Over the Rhine | 09.08.06

"I grew up around hymns and the titles taught me that words could be beautiful," he says. "Sometimes I wonder, ‘What exactly is on God's iPod?"


Blueberry Hill's Duck Room, St. Louis

Over the Rhine makes hot, seductive music. There. I said it. Now you don't have to wonder and I don't have to deal with unwelcome tension. Maybe it's the ease with which the husband and wife duo of Karin Bergquist and Linford Detweiler present their dreamy, hypnotizing brand of organic lounge music. Maybe it's the minimalist approach they bring to their performance, which often consists of nothing more than vocals, a piano, and an "uprighteous" bass. Or maybe it's the mellow atmosphere they create, which leaves room not only for crowd interaction, but for their soundman to be heard giddily singing along with his favorite selections.

"Our sound engineer's name is ‘Juicy' and I met him in a bathroom in Kentucky," Detweiler declares early on in the band's two-hour performance. "Networking!" Bergquist adds without missing a beat. It was this level of chemistry that enabled the band to overcome a few technical glitches and create a family feeling among the crowd at Blueberry Hill's Duck Room. It is also most likely what has kept them in existence for 17 years. During this time they have released roughly an album per year (Detweiler's trio of solo efforts included) and seen the coming and going of countless collaborators. This revolving door of musicians has preserved the freshness of the band's sound. Incorporating elements of jazz, folk, indie pop, and soul, the duo is hard to pin to a specific genre.

"I hear horns and strings on the recording. I'm sorry I can't communicate that," Bergquist says after a few stripped down tunes. "It's really good though," she adds confidently. She's not lying. Bergquist's soulful, pained voice and Detweiler's piano prowess have deservingly led the band to a loyal, age-defying fan base. This night's crowd was evenly spread between those barely old enough to buy drinks and those old enough to be their grandparents. The timeless quality of tunes such as "Bluer," "Rhapsodie," and "Bothered" translates perfectly to attract both twentysomethings with keen taste and fiftysomethings who yearn for the days of classy crooner music.

The distinct personalities of the pair add to the fun of the evening. On the sultry "Hush Now," "Trouble" (written about her weakness for a man with a five o'clock shadow, which Detweiler possesses), and "I Want You to Be My Love" (described as the perfect "20th date song"), Bergquist flirts with the crowd. And they fall right into her hand. The natural emotion of her voice combines with the intimate venue setting (and a pair of high black boots) to woo the single guys and entice the taken ones to move closer to their ladies. Even her crowd banter unintentionally succumbs to it. "I heard Linford playing this melody, so I went and took a shower and recorded the words," she explains. "That was a good shower," Detweiler responds after a moment of awkward silence. "I don't know what you're talking about," says Bergquist as her cheeks flush red. "It was just a shower. Calm down." After the crowd's laughter died down, she grins and adds, "This new song is called ‘Nothing Is Innocent Now.'"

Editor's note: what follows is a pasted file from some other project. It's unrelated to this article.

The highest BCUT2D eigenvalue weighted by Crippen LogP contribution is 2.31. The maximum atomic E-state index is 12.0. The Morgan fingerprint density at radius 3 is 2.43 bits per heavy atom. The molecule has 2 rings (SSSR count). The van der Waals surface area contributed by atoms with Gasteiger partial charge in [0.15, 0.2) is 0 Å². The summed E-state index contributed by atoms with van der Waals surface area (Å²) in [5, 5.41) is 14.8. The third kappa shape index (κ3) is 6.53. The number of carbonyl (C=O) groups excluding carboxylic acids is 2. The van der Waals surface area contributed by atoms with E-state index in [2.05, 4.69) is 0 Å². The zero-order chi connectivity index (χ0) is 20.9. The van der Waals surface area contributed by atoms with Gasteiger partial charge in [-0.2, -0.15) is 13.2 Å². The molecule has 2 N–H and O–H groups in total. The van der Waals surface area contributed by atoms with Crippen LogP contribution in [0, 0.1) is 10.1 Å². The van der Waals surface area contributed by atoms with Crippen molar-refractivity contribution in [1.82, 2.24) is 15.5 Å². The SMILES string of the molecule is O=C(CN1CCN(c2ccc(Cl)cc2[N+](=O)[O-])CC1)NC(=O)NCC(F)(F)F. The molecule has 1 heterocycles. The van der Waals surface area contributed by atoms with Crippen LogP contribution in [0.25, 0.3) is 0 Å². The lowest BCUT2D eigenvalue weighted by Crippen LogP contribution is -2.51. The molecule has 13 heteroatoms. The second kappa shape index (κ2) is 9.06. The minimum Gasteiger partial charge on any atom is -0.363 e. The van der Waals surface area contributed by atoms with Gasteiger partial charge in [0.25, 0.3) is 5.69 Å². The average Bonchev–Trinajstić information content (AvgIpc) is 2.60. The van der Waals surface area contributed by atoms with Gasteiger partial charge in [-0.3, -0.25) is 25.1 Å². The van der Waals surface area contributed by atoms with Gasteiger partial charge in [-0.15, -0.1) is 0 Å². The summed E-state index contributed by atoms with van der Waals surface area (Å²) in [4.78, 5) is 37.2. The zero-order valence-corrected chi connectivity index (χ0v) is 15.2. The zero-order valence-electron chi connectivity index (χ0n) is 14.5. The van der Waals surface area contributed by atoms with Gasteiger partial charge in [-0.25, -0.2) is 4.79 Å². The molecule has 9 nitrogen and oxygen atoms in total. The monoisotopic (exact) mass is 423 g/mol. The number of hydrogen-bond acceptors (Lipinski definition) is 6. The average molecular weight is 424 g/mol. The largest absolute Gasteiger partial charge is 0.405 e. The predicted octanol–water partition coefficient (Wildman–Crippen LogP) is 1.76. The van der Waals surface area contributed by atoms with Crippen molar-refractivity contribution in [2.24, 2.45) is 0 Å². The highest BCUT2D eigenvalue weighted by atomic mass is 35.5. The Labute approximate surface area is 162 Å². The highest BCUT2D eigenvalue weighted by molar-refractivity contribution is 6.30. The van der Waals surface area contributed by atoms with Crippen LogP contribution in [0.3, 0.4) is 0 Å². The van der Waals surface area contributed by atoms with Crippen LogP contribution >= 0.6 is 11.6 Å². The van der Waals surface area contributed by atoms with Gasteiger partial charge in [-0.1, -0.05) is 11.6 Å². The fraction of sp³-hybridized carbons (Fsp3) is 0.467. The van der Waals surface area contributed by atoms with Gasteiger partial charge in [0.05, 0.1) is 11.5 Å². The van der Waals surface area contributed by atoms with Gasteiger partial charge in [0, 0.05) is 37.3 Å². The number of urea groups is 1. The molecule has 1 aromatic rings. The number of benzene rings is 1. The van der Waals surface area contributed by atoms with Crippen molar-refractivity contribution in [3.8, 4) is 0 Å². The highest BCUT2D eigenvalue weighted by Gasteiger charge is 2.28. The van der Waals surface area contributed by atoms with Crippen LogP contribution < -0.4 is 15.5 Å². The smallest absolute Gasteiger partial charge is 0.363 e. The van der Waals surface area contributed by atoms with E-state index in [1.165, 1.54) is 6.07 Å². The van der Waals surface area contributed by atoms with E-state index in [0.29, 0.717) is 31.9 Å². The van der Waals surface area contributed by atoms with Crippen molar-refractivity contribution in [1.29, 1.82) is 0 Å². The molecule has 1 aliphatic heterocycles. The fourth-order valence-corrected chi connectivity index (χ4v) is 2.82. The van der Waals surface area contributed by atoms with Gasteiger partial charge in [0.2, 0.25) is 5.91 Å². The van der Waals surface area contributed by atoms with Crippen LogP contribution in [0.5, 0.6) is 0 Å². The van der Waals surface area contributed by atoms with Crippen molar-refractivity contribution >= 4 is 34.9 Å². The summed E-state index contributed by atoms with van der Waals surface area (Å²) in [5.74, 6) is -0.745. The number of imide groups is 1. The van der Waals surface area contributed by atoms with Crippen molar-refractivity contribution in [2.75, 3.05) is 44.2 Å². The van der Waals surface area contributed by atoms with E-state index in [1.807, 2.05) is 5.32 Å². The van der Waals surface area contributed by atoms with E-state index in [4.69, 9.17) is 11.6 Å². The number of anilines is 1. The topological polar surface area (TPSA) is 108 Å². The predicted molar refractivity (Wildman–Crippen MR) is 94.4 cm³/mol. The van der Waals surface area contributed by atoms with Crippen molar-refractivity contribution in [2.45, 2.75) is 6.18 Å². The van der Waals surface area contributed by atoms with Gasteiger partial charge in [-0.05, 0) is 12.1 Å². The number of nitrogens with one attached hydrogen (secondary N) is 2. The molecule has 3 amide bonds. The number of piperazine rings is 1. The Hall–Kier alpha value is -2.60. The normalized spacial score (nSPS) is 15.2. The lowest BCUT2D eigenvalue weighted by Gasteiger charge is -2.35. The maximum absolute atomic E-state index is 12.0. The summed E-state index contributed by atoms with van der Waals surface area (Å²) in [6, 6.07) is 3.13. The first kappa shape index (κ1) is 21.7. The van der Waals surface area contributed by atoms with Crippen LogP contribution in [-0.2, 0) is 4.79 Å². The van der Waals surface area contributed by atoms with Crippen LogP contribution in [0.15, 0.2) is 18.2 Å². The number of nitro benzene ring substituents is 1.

Detweiler's slow, deliberate speech and geeky charm bring the crowd laughter as well as poignant moments. These blend perfectly in "My Beautiful City," his touching and humorous poetry tribute to his hometown of Cincinnati, and the explanation of the muses for his songs. "I grew up around hymns and the titles taught me that words could be beautiful," he says. "Sometimes I wonder, ‘What exactly is on God's iPod?" After hearing the fantastic "Drunkard's Prayer," the jazzy closer "My Love Is a Fever," and the chillingly beautiful highlight "Born," my guess is be Over the Rhine.

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